• Town of Pleasant Prairie et al v. Department of Local Affairs & Development (1982) - the Court of Appeals upheld the Department's (DLAD) finding that the Town's incorporation petition did not meet the Compact and Homogenous, and Territory Beyond the Core standards, as well as the Services and Metro Impact standards. The Town argued that the Department should not have considered the fragmented population, the lack of internal orientation by residents in their shopping and social customs, the large amount of agricultural land included. The Court found these all to be appropriate considerations. The Town also argued that DLAD misapplied the term 'substantial development'. However, the Court found that DLAD's variable definition allows for meaningful examination of each unique petition.
  • Pleasant Prairie v. Johnson (1967) - the Supreme Court upholds the trial court's finding that the Department of Resource Development properly denied Pleasant Prairie's proposed incorporation. The Court found the Department's written findings to be supported by sufficient facts and evidence.
  • In re Village of Elmwood Park, 9 Wis2d 592 (1960) - Applying the standard of review developed by the Supreme Court in Lamars, the trial court found that the proposed Village of Elmwood Park was a 'village in fact'. However, because 17 of the petitioned acres were found to be swampy and economically difficult to develop, the court denied the petition. The Supreme Court reversed, finding that the trial court exceeded its authority in examining this economic issue, which was not determinative anyway because the swampy land could be designated as parkland.
  • Westring v. James (1976) - Supreme Court affirms the Bureau of Local & Regional Planning which recommended dismissal of the proposed village of Allouez. Petitioners argued that: 1) the statute unconstitutionally delegates legislative power to the an agency staff person; 2) Bureau made no express finding about the services standard, but merely found them to be adequate; 3) Bureau did not follow the rules of evidence, which is required because this was a contested case proceeding, and 4) the Bureau's recommendation was not based on substantial evidence and was arbitrary and capricious. The Court disagreed with all of these arguments. Regarding Petitioner's 3rd argument, the Court found that the rules of evidence need not be adhered to because incorporations are not contested case proceedings. One justice dissented on this point.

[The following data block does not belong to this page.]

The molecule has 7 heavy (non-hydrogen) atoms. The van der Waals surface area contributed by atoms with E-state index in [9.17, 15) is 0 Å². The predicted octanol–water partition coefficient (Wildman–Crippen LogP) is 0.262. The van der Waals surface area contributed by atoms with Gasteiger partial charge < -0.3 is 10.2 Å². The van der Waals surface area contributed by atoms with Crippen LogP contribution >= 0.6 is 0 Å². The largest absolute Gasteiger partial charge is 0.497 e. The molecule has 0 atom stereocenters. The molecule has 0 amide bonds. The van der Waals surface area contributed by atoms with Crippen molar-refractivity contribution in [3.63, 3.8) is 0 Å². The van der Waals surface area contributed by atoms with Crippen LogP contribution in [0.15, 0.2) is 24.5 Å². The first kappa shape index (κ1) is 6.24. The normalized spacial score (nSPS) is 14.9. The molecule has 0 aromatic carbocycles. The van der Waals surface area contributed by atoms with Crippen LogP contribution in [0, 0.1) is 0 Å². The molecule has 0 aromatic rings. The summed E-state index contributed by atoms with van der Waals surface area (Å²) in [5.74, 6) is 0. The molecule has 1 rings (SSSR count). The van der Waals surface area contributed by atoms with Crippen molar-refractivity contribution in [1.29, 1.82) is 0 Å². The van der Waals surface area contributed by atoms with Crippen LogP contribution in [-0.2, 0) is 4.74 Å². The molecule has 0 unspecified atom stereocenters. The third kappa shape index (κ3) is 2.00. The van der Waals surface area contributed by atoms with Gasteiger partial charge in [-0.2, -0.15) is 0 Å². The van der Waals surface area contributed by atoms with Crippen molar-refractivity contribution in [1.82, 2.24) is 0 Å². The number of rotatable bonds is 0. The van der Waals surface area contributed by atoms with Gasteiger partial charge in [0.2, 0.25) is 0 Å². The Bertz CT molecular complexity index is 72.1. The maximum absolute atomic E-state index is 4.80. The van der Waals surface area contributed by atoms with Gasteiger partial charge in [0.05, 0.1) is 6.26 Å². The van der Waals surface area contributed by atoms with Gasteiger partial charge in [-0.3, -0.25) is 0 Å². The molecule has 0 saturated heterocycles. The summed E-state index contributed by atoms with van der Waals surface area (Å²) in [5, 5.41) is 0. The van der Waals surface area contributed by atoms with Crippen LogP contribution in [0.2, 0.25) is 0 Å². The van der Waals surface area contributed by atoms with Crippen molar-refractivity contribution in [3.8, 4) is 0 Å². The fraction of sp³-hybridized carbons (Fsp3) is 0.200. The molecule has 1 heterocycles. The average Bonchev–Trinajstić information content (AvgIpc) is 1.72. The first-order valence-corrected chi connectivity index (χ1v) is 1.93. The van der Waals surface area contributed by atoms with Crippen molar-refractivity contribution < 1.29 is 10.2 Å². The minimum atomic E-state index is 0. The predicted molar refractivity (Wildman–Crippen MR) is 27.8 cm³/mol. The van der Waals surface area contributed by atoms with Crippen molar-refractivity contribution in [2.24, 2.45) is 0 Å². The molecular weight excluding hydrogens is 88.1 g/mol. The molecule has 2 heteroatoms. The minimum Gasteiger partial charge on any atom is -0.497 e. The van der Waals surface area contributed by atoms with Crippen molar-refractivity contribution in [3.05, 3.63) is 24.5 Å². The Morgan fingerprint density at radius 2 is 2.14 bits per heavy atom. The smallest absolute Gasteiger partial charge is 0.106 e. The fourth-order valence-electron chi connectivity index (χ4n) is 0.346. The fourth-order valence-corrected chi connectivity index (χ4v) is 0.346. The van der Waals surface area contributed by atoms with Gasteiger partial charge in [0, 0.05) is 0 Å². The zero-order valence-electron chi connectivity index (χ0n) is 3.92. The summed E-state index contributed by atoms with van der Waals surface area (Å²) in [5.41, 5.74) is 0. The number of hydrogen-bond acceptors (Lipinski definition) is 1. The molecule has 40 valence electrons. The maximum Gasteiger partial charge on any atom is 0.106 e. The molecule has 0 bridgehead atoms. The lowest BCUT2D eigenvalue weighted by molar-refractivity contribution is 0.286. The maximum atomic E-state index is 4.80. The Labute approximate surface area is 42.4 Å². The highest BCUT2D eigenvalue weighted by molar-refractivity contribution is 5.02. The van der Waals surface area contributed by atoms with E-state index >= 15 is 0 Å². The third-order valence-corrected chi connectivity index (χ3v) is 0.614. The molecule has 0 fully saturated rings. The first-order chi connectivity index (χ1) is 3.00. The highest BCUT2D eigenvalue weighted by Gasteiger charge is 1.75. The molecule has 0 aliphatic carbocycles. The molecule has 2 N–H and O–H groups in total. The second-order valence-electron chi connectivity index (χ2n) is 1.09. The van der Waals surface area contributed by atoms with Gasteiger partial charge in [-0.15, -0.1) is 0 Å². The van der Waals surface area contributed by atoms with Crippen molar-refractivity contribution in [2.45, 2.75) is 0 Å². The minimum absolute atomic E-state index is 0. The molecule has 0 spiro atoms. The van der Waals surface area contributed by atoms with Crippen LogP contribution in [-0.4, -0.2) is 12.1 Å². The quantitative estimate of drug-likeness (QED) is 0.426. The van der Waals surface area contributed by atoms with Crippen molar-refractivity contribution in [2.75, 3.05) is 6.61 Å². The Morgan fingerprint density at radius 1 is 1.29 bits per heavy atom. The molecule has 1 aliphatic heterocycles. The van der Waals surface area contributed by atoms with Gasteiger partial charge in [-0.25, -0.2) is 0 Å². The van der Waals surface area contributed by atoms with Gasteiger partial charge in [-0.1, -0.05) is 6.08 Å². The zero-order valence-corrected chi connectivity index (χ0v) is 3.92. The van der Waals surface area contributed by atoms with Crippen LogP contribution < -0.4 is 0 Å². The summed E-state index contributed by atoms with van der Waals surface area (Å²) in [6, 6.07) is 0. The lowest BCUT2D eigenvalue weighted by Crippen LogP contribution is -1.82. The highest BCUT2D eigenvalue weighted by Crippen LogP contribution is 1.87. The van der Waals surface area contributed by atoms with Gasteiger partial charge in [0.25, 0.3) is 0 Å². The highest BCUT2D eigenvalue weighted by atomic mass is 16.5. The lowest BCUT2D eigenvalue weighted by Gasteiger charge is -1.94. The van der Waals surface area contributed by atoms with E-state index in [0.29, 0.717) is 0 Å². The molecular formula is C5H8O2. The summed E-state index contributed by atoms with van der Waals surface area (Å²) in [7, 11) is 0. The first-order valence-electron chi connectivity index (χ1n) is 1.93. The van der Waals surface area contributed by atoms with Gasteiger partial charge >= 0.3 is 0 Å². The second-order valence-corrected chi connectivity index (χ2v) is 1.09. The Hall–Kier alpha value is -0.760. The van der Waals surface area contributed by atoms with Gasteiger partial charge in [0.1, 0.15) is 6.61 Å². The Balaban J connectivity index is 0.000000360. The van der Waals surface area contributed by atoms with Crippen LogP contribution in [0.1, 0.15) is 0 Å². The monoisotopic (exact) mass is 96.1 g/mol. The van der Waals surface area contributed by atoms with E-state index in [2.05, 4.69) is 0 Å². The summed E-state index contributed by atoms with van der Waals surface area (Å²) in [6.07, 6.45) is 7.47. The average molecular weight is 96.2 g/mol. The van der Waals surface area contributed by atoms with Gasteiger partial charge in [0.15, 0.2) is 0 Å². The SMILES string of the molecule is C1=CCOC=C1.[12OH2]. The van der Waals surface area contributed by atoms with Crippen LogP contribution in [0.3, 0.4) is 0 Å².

• Schmidt v Dept of local Affairs and Development (1968) - the Supreme Court upheld the Department of Resource Development's recommendation that the entire Town of Salem proposed for incorporation did not meet the statutory standards. Petitioners challenged the constitutionality of delegating legislative authority to Department staff. The Court found the delegation permissible, given the existence of procedural and judicial safeguards against arbitrary, unreasonable, or oppressive conduct of department staff.
  • Scharping v. Johnson (1966) - Supreme Court affirmed the Department of Resource Development's denial of the proposed village of Rockfield. The Department found the area to be little more than a cross-roads, with no community center, almost no services, and an unused church. Additonally, no quarter section contained an average of 30 housing units or greater or had an assessed value that was comprised of at least 25% mercantile, manufacturing, or public utility uses.
  • In re Village of Oconomowoc Lake (1959) - Supreme Court reversed the trial court's rejection of the incorporation petition. The proposed village of Oconomowoc Lake consisted of 339 persons on 632 acres of rough wooded terrain unsuitable for agriculture but ideal for residential purposes. Citing Chenequa, the Court found that the traditional and customary view of a community as growing around a marketplace, school, church, and blacksmith shop must give way to a more modern understanding that recognizes the "construction of superhighways and... automobiles [that make] it possible for families to live in one community, be employed in another, and seek recreation in still others. Public transportation of passengers by bus, plane, helicopter, and packages, mail, and freight by truck, has brought communities to within minutes of each other where formerly it was hours." The Court found that although Oconomowoc Lake had no village store or school, etc., it possessed a spirit of togetherness and a unity of purpose.
  • In re Village of Oconomowoc Lake (1955) - the Village of Oconomowoc Lake petitioners met the minimum population and area standards, and disagreed with the Intervening Towns of Summit and Oconomowoc that the old Lammers Doctrine still applied. Therefore, Petitioners did not include any details or allegations that the proposed village was a 'village in fact' so as to satisfy the Lammers Doctrine. The Supreme Court agreed with Intervenors that Lammers Doctrine still applied, in addition to the statutory minimum area and population standards. Because the petition failed to state facts sufficient to even allege 'a village in fact', the Court reversed the trial court and sustained Intervenors objections to the incorporation.